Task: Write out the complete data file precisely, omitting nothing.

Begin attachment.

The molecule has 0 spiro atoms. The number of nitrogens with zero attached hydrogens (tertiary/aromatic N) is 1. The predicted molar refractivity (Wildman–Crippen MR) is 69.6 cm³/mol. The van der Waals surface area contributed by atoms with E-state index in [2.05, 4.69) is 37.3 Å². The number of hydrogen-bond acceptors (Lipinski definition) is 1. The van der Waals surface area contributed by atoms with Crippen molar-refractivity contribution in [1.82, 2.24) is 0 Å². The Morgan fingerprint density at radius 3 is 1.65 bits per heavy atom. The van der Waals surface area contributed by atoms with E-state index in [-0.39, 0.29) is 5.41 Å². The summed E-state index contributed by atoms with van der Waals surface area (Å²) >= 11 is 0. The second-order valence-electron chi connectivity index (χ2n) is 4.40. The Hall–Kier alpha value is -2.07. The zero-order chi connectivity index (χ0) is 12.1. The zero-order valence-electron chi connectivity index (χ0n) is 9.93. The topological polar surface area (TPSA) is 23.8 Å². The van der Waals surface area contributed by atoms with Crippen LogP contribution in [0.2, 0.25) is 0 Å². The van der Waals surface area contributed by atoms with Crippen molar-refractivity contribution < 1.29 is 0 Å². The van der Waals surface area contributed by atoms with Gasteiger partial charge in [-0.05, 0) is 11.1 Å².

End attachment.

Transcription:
The molecule has 0 spiro atoms. The number of nitrogens with zero attached hydrogens (tertiary/aromatic N) is 1. The predicted molar refractivity (Wildman–Crippen MR) is 69.6 cm³/mol. The van der Waals surface area contributed by atoms with E-state index in [2.05, 4.69) is 37.3 Å². The number of hydrogen-bond acceptors (Lipinski definition) is 1. The van der Waals surface area contributed by atoms with Crippen molar-refractivity contribution in [1.82, 2.24) is 0 Å². The Morgan fingerprint density at radius 3 is 1.65 bits per heavy atom. The van der Waals surface area contributed by atoms with E-state index in [-0.39, 0.29) is 5.41 Å². The summed E-state index contributed by atoms with van der Waals surface area (Å²) >= 11 is 0. The second-order valence-electron chi connectivity index (χ2n) is 4.40. The Hall–Kier alpha value is -2.07. The zero-order chi connectivity index (χ0) is 12.1. The zero-order valence-electron chi connectivity index (χ0n) is 9.93. The topological polar surface area (TPSA) is 23.8 Å². The van der Waals surface area contributed by atoms with Crippen LogP contribution in [0.2, 0.25) is 0 Å². The van der Waals surface area contributed by atoms with Crippen molar-refractivity contribution < 1.29 is 0 Å². The van der Waals surface area contributed by atoms with Gasteiger partial charge in [-0.05, 0) is 11.1 Å².